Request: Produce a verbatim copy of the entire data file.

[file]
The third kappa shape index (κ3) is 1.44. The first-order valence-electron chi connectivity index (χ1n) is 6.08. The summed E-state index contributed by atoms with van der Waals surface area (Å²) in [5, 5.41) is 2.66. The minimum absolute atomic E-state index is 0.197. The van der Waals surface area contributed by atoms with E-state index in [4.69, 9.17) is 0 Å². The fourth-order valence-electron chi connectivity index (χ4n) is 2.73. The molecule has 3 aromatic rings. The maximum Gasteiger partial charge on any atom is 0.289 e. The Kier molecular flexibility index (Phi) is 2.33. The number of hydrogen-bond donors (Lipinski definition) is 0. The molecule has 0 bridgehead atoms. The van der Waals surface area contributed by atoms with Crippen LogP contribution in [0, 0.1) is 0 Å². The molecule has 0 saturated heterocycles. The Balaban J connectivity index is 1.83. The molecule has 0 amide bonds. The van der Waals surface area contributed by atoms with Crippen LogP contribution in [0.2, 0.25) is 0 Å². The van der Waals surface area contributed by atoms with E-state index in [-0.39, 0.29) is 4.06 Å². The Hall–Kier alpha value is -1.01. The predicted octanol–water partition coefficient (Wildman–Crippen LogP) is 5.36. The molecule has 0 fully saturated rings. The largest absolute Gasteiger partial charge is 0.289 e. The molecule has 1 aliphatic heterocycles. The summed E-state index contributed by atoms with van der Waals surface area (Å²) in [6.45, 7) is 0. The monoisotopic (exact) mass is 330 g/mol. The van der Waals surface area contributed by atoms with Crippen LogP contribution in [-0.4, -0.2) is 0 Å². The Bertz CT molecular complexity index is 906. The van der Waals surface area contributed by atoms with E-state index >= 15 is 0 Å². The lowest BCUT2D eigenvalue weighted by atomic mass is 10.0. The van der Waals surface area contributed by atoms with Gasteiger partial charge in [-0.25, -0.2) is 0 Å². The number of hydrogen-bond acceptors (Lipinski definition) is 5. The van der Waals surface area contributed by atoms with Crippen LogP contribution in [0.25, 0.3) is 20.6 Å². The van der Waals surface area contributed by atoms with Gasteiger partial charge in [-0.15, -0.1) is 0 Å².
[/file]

The third kappa shape index (κ3) is 1.44. The first-order valence-electron chi connectivity index (χ1n) is 6.08. The summed E-state index contributed by atoms with van der Waals surface area (Å²) in [5, 5.41) is 2.66. The minimum absolute atomic E-state index is 0.197. The van der Waals surface area contributed by atoms with E-state index in [4.69, 9.17) is 0 Å². The fourth-order valence-electron chi connectivity index (χ4n) is 2.73. The molecule has 3 aromatic rings. The maximum Gasteiger partial charge on any atom is 0.289 e. The Kier molecular flexibility index (Phi) is 2.33. The number of hydrogen-bond donors (Lipinski definition) is 0. The molecule has 0 bridgehead atoms. The van der Waals surface area contributed by atoms with Crippen LogP contribution in [0, 0.1) is 0 Å². The molecule has 0 saturated heterocycles. The Balaban J connectivity index is 1.83. The molecule has 0 amide bonds. The van der Waals surface area contributed by atoms with Crippen LogP contribution in [0.2, 0.25) is 0 Å². The van der Waals surface area contributed by atoms with E-state index in [-0.39, 0.29) is 4.06 Å². The Hall–Kier alpha value is -1.01. The predicted octanol–water partition coefficient (Wildman–Crippen LogP) is 5.36. The molecule has 0 fully saturated rings. The largest absolute Gasteiger partial charge is 0.289 e. The molecule has 1 aliphatic heterocycles. The summed E-state index contributed by atoms with van der Waals surface area (Å²) in [6.45, 7) is 0. The monoisotopic (exact) mass is 330 g/mol. The van der Waals surface area contributed by atoms with Crippen LogP contribution in [-0.4, -0.2) is 0 Å². The Bertz CT molecular complexity index is 906. The van der Waals surface area contributed by atoms with E-state index >= 15 is 0 Å². The lowest BCUT2D eigenvalue weighted by atomic mass is 10.0. The van der Waals surface area contributed by atoms with Gasteiger partial charge in [-0.25, -0.2) is 0 Å². The number of hydrogen-bond acceptors (Lipinski definition) is 5. The van der Waals surface area contributed by atoms with Crippen LogP contribution in [0.25, 0.3) is 20.6 Å². The van der Waals surface area contributed by atoms with Gasteiger partial charge in [-0.15, -0.1) is 0 Å².